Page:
Argentina has its eyes set on the South Atlantic, and that includes undoubtedly the full recovery of our sovereignty over the Malvinas Islands and the adjoining maritime spaces, said Daniel Filmus head of Argentina's Office on issues relative to the Malvinas Islands.
During an anti-nuclear weapon conference held in Buenos Aires, Argentine President Cristina Fernández criticised the right to veto used by the five permanent members of the United Nations Security Council which she described as an “out of time” instrument and again attacked the UK for ‘sending nuclear submarines’ to the Falkland Islands and called for a region of peace in the South Atlantic.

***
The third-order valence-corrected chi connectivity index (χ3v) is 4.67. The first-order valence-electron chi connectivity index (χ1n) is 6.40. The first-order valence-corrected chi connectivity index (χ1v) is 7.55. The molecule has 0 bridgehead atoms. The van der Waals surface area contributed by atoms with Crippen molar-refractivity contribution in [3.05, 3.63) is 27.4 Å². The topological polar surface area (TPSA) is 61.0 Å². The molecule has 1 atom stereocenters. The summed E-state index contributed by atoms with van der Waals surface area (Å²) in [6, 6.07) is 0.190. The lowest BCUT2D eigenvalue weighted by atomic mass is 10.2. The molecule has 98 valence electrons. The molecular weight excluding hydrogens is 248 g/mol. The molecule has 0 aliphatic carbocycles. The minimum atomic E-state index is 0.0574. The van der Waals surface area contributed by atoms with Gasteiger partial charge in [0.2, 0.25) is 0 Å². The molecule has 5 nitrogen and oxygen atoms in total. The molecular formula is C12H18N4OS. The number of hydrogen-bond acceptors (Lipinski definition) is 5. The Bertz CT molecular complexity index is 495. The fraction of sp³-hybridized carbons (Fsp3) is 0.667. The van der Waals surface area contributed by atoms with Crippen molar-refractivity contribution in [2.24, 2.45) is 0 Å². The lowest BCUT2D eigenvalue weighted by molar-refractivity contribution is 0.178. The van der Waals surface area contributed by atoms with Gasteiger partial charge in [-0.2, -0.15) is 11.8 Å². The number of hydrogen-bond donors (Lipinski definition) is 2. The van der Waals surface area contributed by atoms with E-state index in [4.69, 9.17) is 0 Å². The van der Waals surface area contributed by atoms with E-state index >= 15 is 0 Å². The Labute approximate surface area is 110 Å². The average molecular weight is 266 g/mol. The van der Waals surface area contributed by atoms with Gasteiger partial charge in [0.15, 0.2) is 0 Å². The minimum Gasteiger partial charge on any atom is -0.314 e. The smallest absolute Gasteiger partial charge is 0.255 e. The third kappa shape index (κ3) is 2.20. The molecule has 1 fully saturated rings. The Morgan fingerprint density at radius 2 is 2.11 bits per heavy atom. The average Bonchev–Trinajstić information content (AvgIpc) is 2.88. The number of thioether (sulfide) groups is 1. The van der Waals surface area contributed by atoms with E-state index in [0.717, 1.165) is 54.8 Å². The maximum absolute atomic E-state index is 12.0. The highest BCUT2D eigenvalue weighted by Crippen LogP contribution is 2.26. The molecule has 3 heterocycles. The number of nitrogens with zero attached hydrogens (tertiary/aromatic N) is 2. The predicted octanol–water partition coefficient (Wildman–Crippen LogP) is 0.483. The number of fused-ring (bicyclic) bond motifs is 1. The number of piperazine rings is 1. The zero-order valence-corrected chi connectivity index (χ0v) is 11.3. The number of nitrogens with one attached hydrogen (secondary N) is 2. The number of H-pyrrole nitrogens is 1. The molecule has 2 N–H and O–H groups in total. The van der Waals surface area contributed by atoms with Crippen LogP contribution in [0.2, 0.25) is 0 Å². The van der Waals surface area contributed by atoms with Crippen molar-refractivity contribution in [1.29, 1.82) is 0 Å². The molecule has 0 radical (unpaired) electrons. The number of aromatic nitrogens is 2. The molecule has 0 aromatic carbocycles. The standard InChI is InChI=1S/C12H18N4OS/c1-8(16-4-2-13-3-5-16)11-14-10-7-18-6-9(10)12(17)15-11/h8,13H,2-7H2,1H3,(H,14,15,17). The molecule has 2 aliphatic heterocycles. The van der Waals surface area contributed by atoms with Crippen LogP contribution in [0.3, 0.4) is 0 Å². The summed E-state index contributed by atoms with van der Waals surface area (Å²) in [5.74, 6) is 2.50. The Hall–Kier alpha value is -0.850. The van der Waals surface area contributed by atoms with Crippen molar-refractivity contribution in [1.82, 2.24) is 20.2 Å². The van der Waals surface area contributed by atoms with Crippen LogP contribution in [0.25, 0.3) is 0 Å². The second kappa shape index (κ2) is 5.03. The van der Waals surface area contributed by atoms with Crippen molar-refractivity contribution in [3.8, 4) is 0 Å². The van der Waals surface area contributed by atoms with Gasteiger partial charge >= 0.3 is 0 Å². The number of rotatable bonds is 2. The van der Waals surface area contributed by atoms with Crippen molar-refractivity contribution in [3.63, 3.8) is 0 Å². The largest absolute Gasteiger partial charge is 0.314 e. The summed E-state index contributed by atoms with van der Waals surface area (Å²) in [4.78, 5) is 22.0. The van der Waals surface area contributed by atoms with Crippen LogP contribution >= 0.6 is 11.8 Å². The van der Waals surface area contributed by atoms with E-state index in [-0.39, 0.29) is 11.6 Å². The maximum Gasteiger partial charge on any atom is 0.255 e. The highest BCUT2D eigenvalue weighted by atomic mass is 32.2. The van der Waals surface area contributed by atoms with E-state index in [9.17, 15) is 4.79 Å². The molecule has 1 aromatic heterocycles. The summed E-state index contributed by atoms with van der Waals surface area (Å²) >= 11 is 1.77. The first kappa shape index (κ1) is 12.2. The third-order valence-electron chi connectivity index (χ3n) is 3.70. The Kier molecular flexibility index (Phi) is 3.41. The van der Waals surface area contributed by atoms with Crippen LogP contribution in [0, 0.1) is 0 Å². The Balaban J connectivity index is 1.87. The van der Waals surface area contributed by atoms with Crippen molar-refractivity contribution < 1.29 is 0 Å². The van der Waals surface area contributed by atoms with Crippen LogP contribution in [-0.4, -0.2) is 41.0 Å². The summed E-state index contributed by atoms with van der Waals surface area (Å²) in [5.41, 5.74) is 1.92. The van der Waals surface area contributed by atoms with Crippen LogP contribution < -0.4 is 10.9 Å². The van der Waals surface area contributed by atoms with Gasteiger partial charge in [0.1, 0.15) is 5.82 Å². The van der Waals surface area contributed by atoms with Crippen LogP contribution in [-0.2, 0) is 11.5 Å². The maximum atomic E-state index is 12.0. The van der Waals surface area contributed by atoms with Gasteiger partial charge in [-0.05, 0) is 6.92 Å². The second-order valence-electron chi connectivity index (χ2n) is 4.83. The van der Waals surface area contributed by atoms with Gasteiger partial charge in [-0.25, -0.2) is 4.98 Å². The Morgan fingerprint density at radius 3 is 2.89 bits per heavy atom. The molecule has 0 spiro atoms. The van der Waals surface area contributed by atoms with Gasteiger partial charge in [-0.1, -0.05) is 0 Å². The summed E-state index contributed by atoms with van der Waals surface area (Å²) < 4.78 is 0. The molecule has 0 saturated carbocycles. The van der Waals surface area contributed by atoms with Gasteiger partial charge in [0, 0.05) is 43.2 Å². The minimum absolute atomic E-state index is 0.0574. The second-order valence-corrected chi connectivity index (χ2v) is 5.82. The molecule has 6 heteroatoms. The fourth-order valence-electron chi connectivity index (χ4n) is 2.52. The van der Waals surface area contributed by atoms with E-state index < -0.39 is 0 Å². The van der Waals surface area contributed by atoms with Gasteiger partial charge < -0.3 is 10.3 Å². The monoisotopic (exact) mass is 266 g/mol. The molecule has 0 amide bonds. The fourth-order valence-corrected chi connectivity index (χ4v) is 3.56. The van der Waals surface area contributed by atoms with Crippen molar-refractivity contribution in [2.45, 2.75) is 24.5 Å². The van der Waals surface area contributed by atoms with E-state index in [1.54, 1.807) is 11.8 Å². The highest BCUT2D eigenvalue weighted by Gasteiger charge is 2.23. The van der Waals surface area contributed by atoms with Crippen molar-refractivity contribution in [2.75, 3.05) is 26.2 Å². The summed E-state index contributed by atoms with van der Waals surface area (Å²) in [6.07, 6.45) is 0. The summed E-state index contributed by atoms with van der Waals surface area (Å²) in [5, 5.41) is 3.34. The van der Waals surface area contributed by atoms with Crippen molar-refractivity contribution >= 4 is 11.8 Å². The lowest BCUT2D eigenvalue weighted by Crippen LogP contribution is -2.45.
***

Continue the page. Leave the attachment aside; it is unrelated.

Defence Minister Arturo Puricelli once again claimed Argentine sovereignty over the Falklands/Malvinas Islands at the Unasur headquarters in Ecuador and warned that “the usurpation of the Islands affects all of the South American nations” plus insisting on the military/civilian ration in the Islands.
Thirty years after the Falklands/Malvinas war, Latin America seems to be closing ranks behind Argentina's sovereignty claim over the disputed islands and reviving a bid for control in the resource-rich South Atlantic.
Argentina and Brazil defence ministers confirmed the two countries “strategic alliance” and subscribed a bilateral cooperation declaration emphasizing on the South Atlantic as “a Peace Zone, free of nuclear weapons”.
The Union of South American Nations, Unasur, defence ministers sponsored in Peru a declaration confirming the region as a “peace zone” and agreed to continue advancing in developing a “common methodology” to compare defence expenditure among member countries.